Tim Blair


New Criterion



Wednesday, June 02, 2004
LATE NIGHT LIVE has a new stroke-pal to share the Monday night spot formerly occupied exclusively by Bea Campbell reporting from the UK. Campbell's predictably leftist spin on UK news must have bored even LNL's communards.

The new boy is Karim Raslan, a corporate lawyer and newspaper columnist based in Kuala Lumpur. He is to be the voice of South East Asia on LNL.

Yesterday our Gastropodian host, Phillip Adams, dragged Raslan into the studio. The new chum needed to be engorged into the Gastropodian mindset before he could be trusted to report the world through the communards' mirror.

How on earth, says our surrreptitious commentator, did you get in to this country with a name like yours? Raslan, it seems, must be taught that in Auntie's commune it is an item of faith that most Australians are racist bigots who need instruction from their moral superiors.

Will Karim learn? Does an anglophonic and presumably anglophilic (Cambridge-educated) Malaysian have to be taught to take the correct attitude to Australians anyway? Time will tell.

Already Raslan speaks with the royal 'we' about South East Asia, a region at least as diverse as Europe.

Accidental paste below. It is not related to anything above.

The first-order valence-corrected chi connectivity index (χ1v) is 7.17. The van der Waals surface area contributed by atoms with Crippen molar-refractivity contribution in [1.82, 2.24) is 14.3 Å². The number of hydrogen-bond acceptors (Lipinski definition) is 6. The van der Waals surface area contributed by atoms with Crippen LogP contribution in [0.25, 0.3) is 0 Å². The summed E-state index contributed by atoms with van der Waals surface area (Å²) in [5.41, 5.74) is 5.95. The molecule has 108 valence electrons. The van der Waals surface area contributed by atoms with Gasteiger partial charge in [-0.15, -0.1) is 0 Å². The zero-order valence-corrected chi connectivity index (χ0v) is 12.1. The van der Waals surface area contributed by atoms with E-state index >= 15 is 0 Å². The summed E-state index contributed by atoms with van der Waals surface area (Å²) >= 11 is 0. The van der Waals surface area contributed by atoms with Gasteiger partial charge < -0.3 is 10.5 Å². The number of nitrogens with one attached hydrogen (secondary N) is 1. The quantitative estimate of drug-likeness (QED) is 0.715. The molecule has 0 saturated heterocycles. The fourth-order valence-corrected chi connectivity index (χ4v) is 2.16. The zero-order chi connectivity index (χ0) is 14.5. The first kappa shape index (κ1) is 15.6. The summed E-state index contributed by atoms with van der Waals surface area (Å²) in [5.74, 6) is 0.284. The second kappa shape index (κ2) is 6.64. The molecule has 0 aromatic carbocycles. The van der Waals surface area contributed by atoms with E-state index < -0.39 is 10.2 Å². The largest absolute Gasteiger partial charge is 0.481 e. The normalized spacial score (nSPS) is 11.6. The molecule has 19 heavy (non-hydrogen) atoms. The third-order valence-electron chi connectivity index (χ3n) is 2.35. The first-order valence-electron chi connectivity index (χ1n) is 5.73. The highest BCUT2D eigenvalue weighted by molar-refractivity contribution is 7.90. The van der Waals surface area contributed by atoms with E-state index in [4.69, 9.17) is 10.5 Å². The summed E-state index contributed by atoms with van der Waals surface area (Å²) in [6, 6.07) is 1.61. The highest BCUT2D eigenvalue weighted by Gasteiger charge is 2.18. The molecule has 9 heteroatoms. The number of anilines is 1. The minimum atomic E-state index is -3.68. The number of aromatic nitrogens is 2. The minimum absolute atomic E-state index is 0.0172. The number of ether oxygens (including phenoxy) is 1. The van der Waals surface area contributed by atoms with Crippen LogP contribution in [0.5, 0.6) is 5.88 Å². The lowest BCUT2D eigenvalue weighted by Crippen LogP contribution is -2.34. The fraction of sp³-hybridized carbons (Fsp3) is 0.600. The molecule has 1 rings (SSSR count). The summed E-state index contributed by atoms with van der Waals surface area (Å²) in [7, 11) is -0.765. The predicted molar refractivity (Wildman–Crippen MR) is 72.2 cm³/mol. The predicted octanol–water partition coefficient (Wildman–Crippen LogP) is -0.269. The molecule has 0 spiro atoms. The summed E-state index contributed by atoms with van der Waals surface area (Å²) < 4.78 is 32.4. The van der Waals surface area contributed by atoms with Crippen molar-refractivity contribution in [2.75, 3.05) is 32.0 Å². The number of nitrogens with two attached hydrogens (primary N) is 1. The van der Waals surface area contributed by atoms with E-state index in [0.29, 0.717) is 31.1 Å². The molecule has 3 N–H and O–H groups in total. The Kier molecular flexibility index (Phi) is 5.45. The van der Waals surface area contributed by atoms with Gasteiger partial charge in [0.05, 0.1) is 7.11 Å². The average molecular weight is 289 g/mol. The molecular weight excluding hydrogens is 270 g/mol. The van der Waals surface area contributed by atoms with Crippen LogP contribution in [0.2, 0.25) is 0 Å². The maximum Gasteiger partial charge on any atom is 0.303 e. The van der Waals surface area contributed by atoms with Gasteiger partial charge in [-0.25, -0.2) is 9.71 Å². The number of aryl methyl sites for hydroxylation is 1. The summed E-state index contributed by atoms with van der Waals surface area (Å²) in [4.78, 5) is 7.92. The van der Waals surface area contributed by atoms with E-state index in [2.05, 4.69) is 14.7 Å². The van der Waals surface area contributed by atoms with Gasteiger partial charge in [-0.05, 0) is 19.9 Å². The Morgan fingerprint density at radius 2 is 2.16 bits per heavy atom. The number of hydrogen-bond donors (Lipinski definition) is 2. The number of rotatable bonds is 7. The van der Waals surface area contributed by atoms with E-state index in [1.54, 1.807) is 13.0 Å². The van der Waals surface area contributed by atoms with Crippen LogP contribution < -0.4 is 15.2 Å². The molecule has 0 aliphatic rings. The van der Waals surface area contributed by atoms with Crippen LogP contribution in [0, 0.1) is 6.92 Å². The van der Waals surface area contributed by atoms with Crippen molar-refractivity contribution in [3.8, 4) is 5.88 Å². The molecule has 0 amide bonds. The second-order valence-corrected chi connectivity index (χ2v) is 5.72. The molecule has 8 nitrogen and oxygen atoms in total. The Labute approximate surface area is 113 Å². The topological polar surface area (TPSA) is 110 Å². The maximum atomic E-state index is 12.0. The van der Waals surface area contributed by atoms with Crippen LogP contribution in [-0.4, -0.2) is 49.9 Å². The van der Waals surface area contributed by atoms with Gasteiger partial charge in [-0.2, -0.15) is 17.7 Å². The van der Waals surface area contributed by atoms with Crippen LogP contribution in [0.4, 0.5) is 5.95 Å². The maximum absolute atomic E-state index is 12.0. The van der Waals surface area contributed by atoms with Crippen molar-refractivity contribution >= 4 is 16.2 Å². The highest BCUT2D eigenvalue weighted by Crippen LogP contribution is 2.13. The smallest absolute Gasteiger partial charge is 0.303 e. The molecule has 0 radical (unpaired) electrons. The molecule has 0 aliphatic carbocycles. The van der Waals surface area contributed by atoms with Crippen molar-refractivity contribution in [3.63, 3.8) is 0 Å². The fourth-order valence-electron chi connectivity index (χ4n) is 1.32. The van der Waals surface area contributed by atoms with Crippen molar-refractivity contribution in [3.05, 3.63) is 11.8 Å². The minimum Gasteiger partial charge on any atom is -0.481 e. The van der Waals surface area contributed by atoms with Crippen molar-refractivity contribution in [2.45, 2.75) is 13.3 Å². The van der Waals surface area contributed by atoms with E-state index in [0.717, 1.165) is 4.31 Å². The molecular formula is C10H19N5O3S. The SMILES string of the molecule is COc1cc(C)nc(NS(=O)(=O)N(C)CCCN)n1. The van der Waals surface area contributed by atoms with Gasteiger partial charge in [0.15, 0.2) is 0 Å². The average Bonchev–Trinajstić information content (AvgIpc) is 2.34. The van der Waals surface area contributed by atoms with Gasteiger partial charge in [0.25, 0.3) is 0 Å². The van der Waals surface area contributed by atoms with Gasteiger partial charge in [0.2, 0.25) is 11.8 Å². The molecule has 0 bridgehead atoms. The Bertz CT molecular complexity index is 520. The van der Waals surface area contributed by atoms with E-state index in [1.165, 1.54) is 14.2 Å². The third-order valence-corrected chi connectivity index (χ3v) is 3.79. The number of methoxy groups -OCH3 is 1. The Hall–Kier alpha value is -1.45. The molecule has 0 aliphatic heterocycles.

'We' welcome the rise of China as a counter-weight to the US. I wonder how welcoming the Indonesians are to the Chinese products that have driven theirs out of so many markets.

'We' also regard the future of Taiwan as a purely domestic matter for the Chinese autocrats. Rather like Australia used to regard the future of East Timor as a purely domestic matter for Jakarta, until the blood started to run under our front door.

'They' in the Auntie commune, of course, always supported the pro-independence factions in East Timor, on the grounds of political principle.

Should the autocrats in Peking decide that a few hundred thousand Taiwanese lives are a small price to pay for a dollop of nationalistic political glue we may be sure that 'we' will turn a blind eye.

And so will 'they'. "US-backed" democracies rate very low in the commune's moral order.